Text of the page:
In this issue:
Testing the mettle of a dormant lawn
Hue new about lily color changes?!
Sneaky daylilies don't play nice
Oakleaf hydrangea: Not your fault!
Taking up arms against weevil
Amazing news in plant-pest wars
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Above: In high summer its tough to say which is prettier,
Crocosmia or rain drops. Want this gorgeous combination of hot
color and cool water as a refreshing decoration for your
Lily color changes
Above: True lilies (Lilium species and hybrids) are
mid-summer delights. However, they are not always aesthetically
pleasing after blooming. We deadhead them as the blooms fade and
then, several weeks later we cut back the established plants --
those with multiple stems -- if they are cluttering a scene. We
have no qualms about cutting them down to the ground long before
they would have faded on their own. They come back.
Below: A Lilium bulb increases in size; here, a year of
moderate growth. If a lily is a genetically unstable variety, it
can be making big changes here that you won't notice until some
time in the future. As new "daughter bulbs" grow, each develops its
own stem and eventually blooms -- which is when you might first
notice significant mother-daughter differences. Especially vigorous
daughters or those with genes for greater height or bigger leaves
than their mother may reach blooming size pretty quickly and even
crowd the mother plant so that the original bulb dwindles over
time. Notice that the daughter bulbs form at the outside edge of
the motherb bulb. Their roots able to enter soil as yet unclaimed
by the mother's roots. We think of this as an offset's positional
advantage, giving it the chance to exploit new sources of water and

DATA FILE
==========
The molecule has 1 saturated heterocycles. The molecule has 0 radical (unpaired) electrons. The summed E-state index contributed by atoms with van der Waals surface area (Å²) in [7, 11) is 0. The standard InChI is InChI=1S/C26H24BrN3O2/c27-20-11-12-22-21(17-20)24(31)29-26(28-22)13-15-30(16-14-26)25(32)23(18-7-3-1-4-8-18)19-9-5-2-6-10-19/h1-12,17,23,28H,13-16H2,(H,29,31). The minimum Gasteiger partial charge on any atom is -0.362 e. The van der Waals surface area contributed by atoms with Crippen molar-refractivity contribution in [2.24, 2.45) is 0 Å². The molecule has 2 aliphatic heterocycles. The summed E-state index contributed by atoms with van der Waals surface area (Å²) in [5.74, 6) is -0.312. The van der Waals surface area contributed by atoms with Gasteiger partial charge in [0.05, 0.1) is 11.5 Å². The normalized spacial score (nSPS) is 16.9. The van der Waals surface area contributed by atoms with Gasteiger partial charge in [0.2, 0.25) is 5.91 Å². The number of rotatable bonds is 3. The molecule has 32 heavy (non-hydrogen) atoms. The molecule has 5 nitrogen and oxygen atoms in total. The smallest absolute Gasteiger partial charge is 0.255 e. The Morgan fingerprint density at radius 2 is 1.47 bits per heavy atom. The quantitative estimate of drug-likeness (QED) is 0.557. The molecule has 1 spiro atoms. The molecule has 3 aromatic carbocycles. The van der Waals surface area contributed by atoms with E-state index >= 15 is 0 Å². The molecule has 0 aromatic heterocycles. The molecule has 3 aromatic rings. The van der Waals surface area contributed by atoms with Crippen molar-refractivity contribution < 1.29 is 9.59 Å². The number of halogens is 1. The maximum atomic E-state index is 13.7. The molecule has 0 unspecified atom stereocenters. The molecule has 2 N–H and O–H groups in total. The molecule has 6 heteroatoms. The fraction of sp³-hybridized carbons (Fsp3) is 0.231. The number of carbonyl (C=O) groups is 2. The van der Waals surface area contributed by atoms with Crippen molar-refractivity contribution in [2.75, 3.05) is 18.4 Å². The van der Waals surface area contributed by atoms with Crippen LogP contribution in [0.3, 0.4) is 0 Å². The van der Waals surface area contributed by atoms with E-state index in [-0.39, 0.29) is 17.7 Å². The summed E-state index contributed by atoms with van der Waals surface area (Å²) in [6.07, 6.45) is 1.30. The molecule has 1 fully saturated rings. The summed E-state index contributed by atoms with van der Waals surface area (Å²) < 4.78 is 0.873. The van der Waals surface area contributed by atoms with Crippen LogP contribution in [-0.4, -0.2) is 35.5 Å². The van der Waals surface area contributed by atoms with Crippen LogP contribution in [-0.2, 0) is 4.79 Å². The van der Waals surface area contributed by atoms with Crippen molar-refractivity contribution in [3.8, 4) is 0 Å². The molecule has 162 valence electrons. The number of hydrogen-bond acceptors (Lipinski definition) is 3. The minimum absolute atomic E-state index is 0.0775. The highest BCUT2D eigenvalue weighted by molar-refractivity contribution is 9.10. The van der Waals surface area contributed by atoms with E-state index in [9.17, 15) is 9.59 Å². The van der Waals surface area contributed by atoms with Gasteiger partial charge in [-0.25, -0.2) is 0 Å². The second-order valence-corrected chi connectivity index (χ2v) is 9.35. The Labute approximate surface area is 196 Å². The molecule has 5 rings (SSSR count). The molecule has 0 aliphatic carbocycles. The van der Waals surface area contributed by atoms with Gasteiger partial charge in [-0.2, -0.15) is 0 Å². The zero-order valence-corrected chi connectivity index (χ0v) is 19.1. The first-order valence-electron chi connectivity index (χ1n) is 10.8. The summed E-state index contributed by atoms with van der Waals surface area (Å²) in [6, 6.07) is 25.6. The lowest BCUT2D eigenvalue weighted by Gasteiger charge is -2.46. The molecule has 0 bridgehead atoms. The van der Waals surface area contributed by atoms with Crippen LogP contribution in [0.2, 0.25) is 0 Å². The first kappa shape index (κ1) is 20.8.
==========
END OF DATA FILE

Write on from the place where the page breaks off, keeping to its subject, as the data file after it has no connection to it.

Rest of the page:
Roadside daylilies untrustworthy among their own kind
Below: Hybrid daylilies increase by mannerly, short offset.
The blue line shows this hybrid's average extension.
Below: The wild "ditch lily at the far left edge of this
photo sent a runner 24" to the right, where it came up snug against
the crown of a neighboring, hybrid daylily. Janet's loosened the
soil with a fork and lifted out the running root (orange line
parallels the runner root she's exposed). The leaves of this
aggressive running daylily are wider and usually paler in color
than the hybrids around it, but that distinction is all too easy to
overlook as the wild thing takes over.
Black vine weevil fodder
Above: Black vine weevil and the notch it ate from a coral
bell (Heuchera) leaf in one night.
Below: Learn to recognize the notching. It's on plumbago
(left) and Lenten rose (right, below).
Thank goodness for small favors. In the case of black vine
weevil, that the adult's damage is distinctive and the insects do
not move far in their feeding and egg-laying. Look for notches as
shown above, checking new foliage low on the plant to begin with
since these insects are shy, slow and night-feeding. Where you see
the damage, take action. Don't treat undamaged plants because the
products that work on black vine weevil are potent, long lasting
and very likely to cause serious collateral damage in local
beneficial insect populations -- which can lead to more trouble.
Best to limit that fall-out!
Sponsored by: Susan Budrys
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